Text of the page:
Neuropathic pain emanates from injury to the central or peripheral nerves and affects more than 2 million Americans. There are no clear guidelines on how to treat the condition, and many available drugs have had disappointing results, writes Dr. Kathleen M. Foley in an editorial accompanying The New England Journal of Medicine study.


    Three broad categories of drugs are available to treat neuropathic pain, explains Dr. Russell K. Portenoy, lead author of the Neurology article and chairman of the department of pain medicine and palliative care at Beth Israel Medical Center in New York City. They are opioids, non-opioids and adjuvant analgesics, which are drugs that are for something else (for example, local anesthetics and antidepressants) but have been shown to work against pain.


    Among those three groups, opioids have been the most controversial. "The positioning of opioid therapy for patients for chronic pain of all types, not just neuropathic, is evolving very quickly," Portenoy says. "Fifteen years ago, opioids were considered to be inappropriate for most patients with chronic pain. Now, in 2003, we have consensus statements from many medical societies that say opioids should be considered."


    One reason for opioids' position on the margins of medicine is, of course, their association with addiction. They are classified as narcotics and are regulated by the Drug Enforcement Administration, which in itself is enough to make some doctors squeamish. There have also been issues regarding side effects and a perception that patients would develop a tolerance to the drugs, causing them to be ineffective, Portenoy says.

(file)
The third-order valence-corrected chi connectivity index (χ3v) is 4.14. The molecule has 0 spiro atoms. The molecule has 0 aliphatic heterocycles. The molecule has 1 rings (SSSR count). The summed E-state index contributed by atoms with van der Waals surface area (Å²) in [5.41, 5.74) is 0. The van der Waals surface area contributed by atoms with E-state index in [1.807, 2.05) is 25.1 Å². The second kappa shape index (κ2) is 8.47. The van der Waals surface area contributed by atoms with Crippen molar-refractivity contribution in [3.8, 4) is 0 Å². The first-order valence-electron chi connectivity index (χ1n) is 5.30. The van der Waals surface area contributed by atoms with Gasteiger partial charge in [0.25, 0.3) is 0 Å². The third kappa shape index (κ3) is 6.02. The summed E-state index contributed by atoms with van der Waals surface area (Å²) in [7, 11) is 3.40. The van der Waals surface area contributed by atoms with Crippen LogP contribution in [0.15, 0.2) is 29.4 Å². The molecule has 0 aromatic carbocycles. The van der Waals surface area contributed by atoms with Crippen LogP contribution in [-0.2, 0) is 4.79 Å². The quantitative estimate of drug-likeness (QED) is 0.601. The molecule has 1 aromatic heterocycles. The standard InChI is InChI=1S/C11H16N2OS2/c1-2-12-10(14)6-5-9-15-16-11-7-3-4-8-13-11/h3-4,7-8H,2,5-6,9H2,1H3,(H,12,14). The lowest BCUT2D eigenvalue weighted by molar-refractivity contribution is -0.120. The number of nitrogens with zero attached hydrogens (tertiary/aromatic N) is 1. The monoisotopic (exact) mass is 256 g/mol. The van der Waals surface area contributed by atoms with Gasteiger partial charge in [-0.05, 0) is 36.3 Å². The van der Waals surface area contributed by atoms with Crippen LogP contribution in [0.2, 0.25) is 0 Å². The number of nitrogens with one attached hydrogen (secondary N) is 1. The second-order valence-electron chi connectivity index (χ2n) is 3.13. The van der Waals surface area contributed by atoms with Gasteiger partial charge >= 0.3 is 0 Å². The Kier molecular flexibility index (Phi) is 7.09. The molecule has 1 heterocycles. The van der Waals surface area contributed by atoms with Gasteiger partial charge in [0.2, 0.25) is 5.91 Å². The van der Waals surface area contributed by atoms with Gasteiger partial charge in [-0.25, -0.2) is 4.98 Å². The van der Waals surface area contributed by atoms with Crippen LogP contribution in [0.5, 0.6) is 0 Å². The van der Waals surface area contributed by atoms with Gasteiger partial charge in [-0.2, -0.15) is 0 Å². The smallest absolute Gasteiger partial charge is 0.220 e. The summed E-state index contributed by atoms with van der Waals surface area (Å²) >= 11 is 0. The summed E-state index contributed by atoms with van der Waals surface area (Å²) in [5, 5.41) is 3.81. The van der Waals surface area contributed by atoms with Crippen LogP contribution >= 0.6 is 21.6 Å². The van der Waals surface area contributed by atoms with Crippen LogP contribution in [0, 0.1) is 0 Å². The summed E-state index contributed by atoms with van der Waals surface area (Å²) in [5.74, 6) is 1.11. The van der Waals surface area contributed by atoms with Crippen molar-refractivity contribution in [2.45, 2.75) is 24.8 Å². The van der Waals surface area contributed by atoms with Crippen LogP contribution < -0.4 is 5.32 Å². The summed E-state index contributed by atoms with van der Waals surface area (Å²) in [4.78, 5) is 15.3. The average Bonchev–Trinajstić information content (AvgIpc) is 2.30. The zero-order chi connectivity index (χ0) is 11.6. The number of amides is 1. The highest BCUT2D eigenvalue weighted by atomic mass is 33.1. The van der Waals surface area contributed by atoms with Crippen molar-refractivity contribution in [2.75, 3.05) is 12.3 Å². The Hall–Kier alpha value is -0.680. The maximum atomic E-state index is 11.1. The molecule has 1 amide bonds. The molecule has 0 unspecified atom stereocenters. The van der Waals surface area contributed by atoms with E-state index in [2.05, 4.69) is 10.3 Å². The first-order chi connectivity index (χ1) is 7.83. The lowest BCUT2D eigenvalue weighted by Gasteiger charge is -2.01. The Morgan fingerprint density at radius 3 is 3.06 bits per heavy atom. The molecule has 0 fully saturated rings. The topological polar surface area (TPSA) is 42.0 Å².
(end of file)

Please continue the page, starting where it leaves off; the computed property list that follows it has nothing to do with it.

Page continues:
Another reason is that about a decade ago, some studies indicated that opioids were ineffective against nerve pain. "That controversy stood in contrast to a lot of clinical observation," Portenoy says.


    Fast forward to 2003 and The New England Journal of Medicine article. In this study, 81 adults with neuropathic pain were randomly assigned to receive either high-strength (0.75 milligrams) or low-strength (0.15 milligrams) capsules of levorphanol for eight weeks.


    The study authors picked the lesser known drug levorphanol over high-profile drugs such as methadone or morphine precisely because they wanted to bypass as much as possible any preconceived notions. Although the consent form clearly stated this was an opioid, the researchers felt levorphanol didn't have the same stigma.


    Participants could regulate their own doses within certain limits so as to achieve the best balance between pain relief and side effects.


    The high-strength capsules reduced pain by 36 percent, whereas the low-strength dosage reduced pain by 21 percent. These results are comparable to the effects of tricyclic antidepressants and the anticonvulsant gabapentin, both of which are commonly used to treat pain.


    On average, patients in the high-strength group took 11.9 capsules per day while patients in the low-strength group took 18.3 a day, which was close to the 21-a-day upper limit allowed. Functioning and sleep were improved in both groups. And even though the trial lasted only eight weeks, participants did not seem more likely to escalate their dose by the end of the study, indicating that they were not developing a tolerance to the drug.


    "Our study shows that [the drugs] clearly are effective," says study author Dr. Michael Rowbotham, a professor of clinical neurology and anesthesia at the University of California, San Francisco, and director of the school's Pain Clinical Research Center. "The higher-dose levels were more effective at relieving pain than the lower-dose levels, but it carried a price in terms of side effects."


    Before the study ended, 59 patients (27 percent) withdrew, mostly because of various side effects, and more people dropped out in the high-dose group. The side effects of irritability and personality changes occurred only in the higher-strength arm of the study.